Menopause and Insomnia
Have you ever felt exhausted and you are looking forward to crawling into bed, getting all nice and warm and relaxed, and then you find your mind racing and you are unable to fall asleep or stay asleep? We often see a noticeable change in our sleep patterns as we get older. There are also various stages associated with menopause (National Institute on Aging, 2019). The earliest stage is known as pre-menopause where no symptoms of menopause are noted (Cherney, 2020). Add raising a family, financial stressors, and a career, and you have a pretty solid recipe for sleep issues (Breus, 2019).
Periomenopause, which is believed to last approximately 3-5 years, but may last as long as 10 years (Breus, 2019). This is the stage where women typically see issues with a decline in hormones and this is what triggers the night sweats, hot flashes, headaches, etc. (Breus, 2019). Sometimes, it may feel like women are just destined to sleep less and this also puts us at higher risk of other health issues associated with the cardivascular system and the brain (Breus, 2019). There are natural ways to promote sleep and we will examine some of those methods now.
Some natural ways to prepare your bedroom for rest and relaxation would include having some plants that naturally aid sleeping and that clean the air. Plants include lavender, jasmine, or gardenia (Fiorenzi, 2020). These plants are very fragrant and help with anxiety (Fiorenzi, 2020). Other plants that aid and facilitate sleep may emit water vapor that reduces the risk of nasal passages getting dehydrated, especially in the colder weather (Fiorenzi, 2020). Other plants may emit negative ions which help to reduce toxins, such as mold (Fiorenzi, 2020). Plants such as the Golden Pathos or Snake plants are great air purifying plants (Fiorenzi, 2020).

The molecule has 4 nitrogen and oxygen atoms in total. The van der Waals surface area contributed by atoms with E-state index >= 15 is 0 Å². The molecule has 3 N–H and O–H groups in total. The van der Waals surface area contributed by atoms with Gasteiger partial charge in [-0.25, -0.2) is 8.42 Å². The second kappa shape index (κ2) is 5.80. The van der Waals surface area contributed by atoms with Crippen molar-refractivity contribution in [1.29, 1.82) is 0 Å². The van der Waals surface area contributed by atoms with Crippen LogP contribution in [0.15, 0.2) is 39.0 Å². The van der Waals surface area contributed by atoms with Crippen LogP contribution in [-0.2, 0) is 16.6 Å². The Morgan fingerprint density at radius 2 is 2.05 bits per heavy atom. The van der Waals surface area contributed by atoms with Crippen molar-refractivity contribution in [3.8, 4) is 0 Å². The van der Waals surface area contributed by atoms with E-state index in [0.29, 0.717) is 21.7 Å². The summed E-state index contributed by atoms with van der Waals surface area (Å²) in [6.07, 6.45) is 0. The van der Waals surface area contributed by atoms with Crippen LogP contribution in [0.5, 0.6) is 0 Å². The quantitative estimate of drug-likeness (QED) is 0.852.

We also know that practicing meditation and exercising are more great remedies to reduce stress, anxiety and to increase quality of sleep (Pien, n.d.). Physical activity helps to exhaust the body physically and mentally, but meditation helps to clear the mind. Reducing our caffeine intake also aids us in sleeping better (Pien, n.d.). Remember to stay hydrated throughout the day and into the evening to prevent drying of the skin and nasal passages (Pien, n.d.). This information should help you cope you better and recognize that while some things are out of your control. Other factors you may have better control over and have choices to reduce the severity of certain symptoms.
Breus, M. J. (2019, September 5). The Stages of Menopause and How They Affect Your Sleep. https://www.psychologytoday.com/us/blog/sleep-newzzz/201909/the-stages-menopause-and-how-they-affect-your-sleep. Retrieved January 7, 2021.
Cherney, K. (2020, August 28). Premenopause, Perimenopause, and Menopause. Healthline. https://www.healthline.com/health/menopause/difference-perimenopause. Retrieved January 7, 2020.
Fiorenzi, R. (2020, August 10). Best Plants to Help You Sleep. Start Sleeping. https://startsleeping.org/the-best-plants-to-help-you-sleep/. Retrieved January 7, 2021.
Pien, G. W. (n.d.) How Does Menopause Affect My Sleep? Johns Hopkins Medicine. https://www.hopkinsmedicine.org/health/wellness-and-prevention/how-does-menopause-affect-my-sleep. Retrieved January 7, 2021.